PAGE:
Most odd-couple buddy pics are born in the thrumming noggins of Hollywood agents trying to pair disparate clients, or are the thunderous brainstorms of studio execs mixing and matching talent to work box-office magic.

The idea of teaming John Turturro and Woody Allen - as in the soft-touch sex-and-religion comedy Fading Gigolo - came from a different source: their barber.

"It is true that the guy who cuts my hair also cuts Woody's," says Turturro, who not only stars in Fading Gigolo, but also wrote it and directs. "We would always talk, and he would say, 'You know, you should work with Woody.'

"And then one day the idea sank in, and I thought, well, it would be interesting. . . . There could be good chemistry, because we have certain things in common, and certain things that are very different - different ages and sizes.

"And I don't know if I asked the guy who cuts my hair, or told him, but, somehow, Woody heard the idea and liked it and asked me to come in."

So the collaboration - Turturro writing and rewriting, Allen offering feedback - began. Practically before anybody knew it, they were filming.

In Fading Gigolo, opening Friday at select area theaters, Turturro is Fioravante, a guy who worked in an indie bookshop run by Allen's Murray - a bookshop forced by the nature of publishing and New York real estate to close.

To cushion the economic blow, Murray has the out-of-the-blue notion to put Fioravante to work servicing women for a fee. He could start with Murray's lonely dermatologist, played by Sharon Stone, and go from there. "From there" includes Sofia Vergara as Stone's adventurous friend, and Vanessa Paradis as a widow in Brooklyn's orthodox Hasidic community.

"It's just a cavalier idea - and sometimes that happens in life," Turturro says. "Just like the idea of me working with Woody. Then, when we acted together, I could see that we had this ease between us."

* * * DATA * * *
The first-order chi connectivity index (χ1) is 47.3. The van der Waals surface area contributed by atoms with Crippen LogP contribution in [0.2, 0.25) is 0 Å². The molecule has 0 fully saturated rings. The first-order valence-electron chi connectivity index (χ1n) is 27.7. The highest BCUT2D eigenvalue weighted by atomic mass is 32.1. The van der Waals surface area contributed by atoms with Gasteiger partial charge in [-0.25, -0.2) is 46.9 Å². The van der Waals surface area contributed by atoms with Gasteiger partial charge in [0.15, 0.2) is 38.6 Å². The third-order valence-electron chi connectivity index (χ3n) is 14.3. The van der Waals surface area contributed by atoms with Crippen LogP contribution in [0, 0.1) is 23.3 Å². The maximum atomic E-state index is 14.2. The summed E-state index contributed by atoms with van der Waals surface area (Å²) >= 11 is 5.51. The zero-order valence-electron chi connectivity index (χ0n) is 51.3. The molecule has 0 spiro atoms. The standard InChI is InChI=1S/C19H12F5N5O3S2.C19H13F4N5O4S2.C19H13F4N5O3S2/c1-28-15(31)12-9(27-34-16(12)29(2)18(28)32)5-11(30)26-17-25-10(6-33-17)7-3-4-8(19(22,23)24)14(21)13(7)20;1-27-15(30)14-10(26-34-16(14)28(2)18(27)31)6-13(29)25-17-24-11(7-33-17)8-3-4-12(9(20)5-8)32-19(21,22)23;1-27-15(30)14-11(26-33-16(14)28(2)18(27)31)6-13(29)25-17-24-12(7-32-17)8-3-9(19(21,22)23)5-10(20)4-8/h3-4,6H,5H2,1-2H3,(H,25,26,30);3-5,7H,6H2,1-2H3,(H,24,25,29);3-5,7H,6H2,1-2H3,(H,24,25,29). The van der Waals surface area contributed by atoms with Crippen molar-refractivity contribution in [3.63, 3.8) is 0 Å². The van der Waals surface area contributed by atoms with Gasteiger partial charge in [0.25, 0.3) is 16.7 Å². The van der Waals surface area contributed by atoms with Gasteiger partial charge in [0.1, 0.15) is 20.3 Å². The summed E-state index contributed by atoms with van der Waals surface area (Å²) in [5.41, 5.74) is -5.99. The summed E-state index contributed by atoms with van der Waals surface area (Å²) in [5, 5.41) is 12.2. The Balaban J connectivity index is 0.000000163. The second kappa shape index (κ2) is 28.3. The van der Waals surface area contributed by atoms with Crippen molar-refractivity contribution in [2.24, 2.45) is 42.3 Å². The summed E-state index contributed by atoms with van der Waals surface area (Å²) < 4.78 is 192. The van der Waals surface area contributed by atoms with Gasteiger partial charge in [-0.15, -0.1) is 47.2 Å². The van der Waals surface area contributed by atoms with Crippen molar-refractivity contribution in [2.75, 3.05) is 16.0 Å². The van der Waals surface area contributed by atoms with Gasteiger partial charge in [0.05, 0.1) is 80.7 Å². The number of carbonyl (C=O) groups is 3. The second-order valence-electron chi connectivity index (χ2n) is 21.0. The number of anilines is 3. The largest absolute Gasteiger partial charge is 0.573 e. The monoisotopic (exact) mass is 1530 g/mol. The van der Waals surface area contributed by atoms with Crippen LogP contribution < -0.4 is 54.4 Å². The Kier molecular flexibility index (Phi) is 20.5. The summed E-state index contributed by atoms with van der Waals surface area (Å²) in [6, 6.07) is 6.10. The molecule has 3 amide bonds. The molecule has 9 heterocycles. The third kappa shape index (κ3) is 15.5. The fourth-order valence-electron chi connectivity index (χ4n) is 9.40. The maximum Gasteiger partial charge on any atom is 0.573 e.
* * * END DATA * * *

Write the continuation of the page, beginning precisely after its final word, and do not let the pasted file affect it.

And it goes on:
Fanciful though the concept may be of Allen playing a pimp to Turturro's not-exactly-Jon Hamm-ish male escort, the writer and director knew he had to ground his story in the real. Research was done.

"I talked to some men and some women, read books, watched documentaries," Turturro says. "I wasn't interested in the sordid, exploitive side of things. I thought, 'Listen, this movie can only cover so much territory.' But I wanted to find people who felt that they had made some kind of contribution in the exchange that they had with their clients - and I did.

"People felt like, 'Hey, I do definitely help release tension, or educate someone, or help them through a grieving process.' It's not always the same coked-out story that we see. . . . These cliches that we're inundated with - you're surprised when you meet someone and they tell you, 'No, no, I make people happy. And I'm happy.' "

Turturro cites Fellini's 1957 classic Nights of Cabiria, starring Giulietta Masina, as a movie about a prostitute that avoids the stereotypes ("her spirit is irrepressible"). He also says he knew, early in the writing, that he needed to address the way women are treated in certain religions and cultures. Hence, Paradis' Avigal, untouched by a man since her husband, a rabbi, died many years before. Liev Schreiber, as a neighbor who has known Avigal since they were teens, doesn't like the look of things when he sees her going off to Manhattan and sees Turturro's character coming to her.

"The women in many religions have to live with rules made by men," he says, "and you can have a kind of empathy for their plight in life, and their position . . . . The difficulty of being a woman in life."

About Paradis, the French actress who recently split from longtime beau Johnny Depp, Turturro had this to say:

"She changed the DNA of the film. I always hoped that it would be moving and delicate, but she just brought something so special to it, and when I saw her with Woody early on, I felt, wow, this is interesting, this is going to affect the whole movie. Woody was completely convinced she was like a Hasidic Jewish woman."

One of the, um, climactic events in Fading Gigolo is a proposed menage among Fioravante and the close friends played by Stone and Vergara. It's no real spoiler to say this threesome does, indeed, occur, and Turturro - wearing his director's cap and his actor's cap (and not much else) - had to figure out how to do it.

"Those scenes, sex scenes, are always difficult, whether you're the director or not," he reports. "The original way the scene was designed, I thought it looked too pornographic . . . . So I tried to do it in a way that would leave the most to the imagination and yet could still play. But it was crazy.

"I actually thought at one moment, 'You know what? It's one thing to write this, it's another thing to actually do it.' Because everyone's trying to look good - and it's so far away from the actual thing that you would be doing."

But Turturro is a professional, playing a professional.

"You go back, you take care of everybody, and keep them relaxed," he says of the scene, which took the better part of a day to stage and shoot.

"It takes a long time to get the ladies ready. And myself."